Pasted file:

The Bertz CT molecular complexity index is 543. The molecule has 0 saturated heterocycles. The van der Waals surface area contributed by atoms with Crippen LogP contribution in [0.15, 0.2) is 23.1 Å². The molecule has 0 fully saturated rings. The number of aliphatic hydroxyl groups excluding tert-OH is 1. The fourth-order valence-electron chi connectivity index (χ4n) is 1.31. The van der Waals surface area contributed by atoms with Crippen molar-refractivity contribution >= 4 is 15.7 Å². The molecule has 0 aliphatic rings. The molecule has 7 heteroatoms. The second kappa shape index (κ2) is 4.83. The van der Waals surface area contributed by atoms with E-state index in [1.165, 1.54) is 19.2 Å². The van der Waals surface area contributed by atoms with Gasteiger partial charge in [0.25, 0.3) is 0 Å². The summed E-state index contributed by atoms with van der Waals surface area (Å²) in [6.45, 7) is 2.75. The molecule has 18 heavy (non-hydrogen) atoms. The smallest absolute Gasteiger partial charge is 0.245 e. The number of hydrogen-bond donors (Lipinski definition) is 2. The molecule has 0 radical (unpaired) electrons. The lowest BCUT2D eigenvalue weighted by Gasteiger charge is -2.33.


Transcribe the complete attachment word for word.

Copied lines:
The Bertz CT molecular complexity index is 543. The molecule has 0 saturated heterocycles. The van der Waals surface area contributed by atoms with Crippen LogP contribution in [0.15, 0.2) is 23.1 Å². The molecule has 0 fully saturated rings. The number of aliphatic hydroxyl groups excluding tert-OH is 1. The fourth-order valence-electron chi connectivity index (χ4n) is 1.31. The van der Waals surface area contributed by atoms with Crippen molar-refractivity contribution >= 4 is 15.7 Å². The molecule has 0 aliphatic rings. The molecule has 7 heteroatoms. The second kappa shape index (κ2) is 4.83. The van der Waals surface area contributed by atoms with E-state index in [1.165, 1.54) is 19.2 Å². The van der Waals surface area contributed by atoms with Gasteiger partial charge in [0.25, 0.3) is 0 Å². The summed E-state index contributed by atoms with van der Waals surface area (Å²) in [6.45, 7) is 2.75. The molecule has 18 heavy (non-hydrogen) atoms. The smallest absolute Gasteiger partial charge is 0.245 e. The number of hydrogen-bond donors (Lipinski definition) is 2. The molecule has 0 radical (unpaired) electrons. The lowest BCUT2D eigenvalue weighted by Gasteiger charge is -2.33.